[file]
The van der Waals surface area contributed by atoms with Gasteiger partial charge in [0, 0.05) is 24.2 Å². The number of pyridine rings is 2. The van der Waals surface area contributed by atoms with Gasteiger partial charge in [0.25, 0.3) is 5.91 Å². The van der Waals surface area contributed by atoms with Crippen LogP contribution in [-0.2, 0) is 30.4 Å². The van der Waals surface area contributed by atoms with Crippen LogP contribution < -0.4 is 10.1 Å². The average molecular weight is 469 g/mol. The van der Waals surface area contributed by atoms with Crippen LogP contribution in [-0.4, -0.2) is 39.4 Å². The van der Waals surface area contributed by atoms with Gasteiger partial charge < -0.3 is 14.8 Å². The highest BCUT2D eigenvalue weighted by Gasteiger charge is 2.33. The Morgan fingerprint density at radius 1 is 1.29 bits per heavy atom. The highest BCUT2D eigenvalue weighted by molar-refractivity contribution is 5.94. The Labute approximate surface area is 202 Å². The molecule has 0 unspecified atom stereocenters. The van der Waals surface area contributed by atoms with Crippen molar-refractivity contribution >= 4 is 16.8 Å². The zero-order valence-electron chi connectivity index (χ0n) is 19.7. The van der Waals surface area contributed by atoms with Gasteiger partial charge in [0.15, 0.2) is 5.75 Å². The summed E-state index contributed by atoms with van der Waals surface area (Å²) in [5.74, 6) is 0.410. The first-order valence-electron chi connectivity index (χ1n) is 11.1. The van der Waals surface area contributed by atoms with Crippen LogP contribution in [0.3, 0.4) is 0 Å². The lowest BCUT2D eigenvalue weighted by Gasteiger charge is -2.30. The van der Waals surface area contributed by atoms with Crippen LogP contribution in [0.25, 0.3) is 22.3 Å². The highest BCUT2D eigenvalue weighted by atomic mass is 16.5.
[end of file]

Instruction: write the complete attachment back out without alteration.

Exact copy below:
The van der Waals surface area contributed by atoms with Gasteiger partial charge in [0, 0.05) is 24.2 Å². The number of pyridine rings is 2. The van der Waals surface area contributed by atoms with Gasteiger partial charge in [0.25, 0.3) is 5.91 Å². The van der Waals surface area contributed by atoms with Crippen LogP contribution in [-0.2, 0) is 30.4 Å². The van der Waals surface area contributed by atoms with Crippen LogP contribution < -0.4 is 10.1 Å². The average molecular weight is 469 g/mol. The van der Waals surface area contributed by atoms with Crippen LogP contribution in [-0.4, -0.2) is 39.4 Å². The van der Waals surface area contributed by atoms with Gasteiger partial charge < -0.3 is 14.8 Å². The highest BCUT2D eigenvalue weighted by Gasteiger charge is 2.33. The Morgan fingerprint density at radius 1 is 1.29 bits per heavy atom. The highest BCUT2D eigenvalue weighted by molar-refractivity contribution is 5.94. The Labute approximate surface area is 202 Å². The molecule has 0 unspecified atom stereocenters. The van der Waals surface area contributed by atoms with Crippen molar-refractivity contribution >= 4 is 16.8 Å². The zero-order valence-electron chi connectivity index (χ0n) is 19.7. The van der Waals surface area contributed by atoms with Gasteiger partial charge in [0.15, 0.2) is 5.75 Å². The summed E-state index contributed by atoms with van der Waals surface area (Å²) in [5.74, 6) is 0.410. The first-order valence-electron chi connectivity index (χ1n) is 11.1. The van der Waals surface area contributed by atoms with Crippen LogP contribution in [0.3, 0.4) is 0 Å². The lowest BCUT2D eigenvalue weighted by Gasteiger charge is -2.30. The van der Waals surface area contributed by atoms with Crippen LogP contribution in [0.25, 0.3) is 22.3 Å². The highest BCUT2D eigenvalue weighted by atomic mass is 16.5.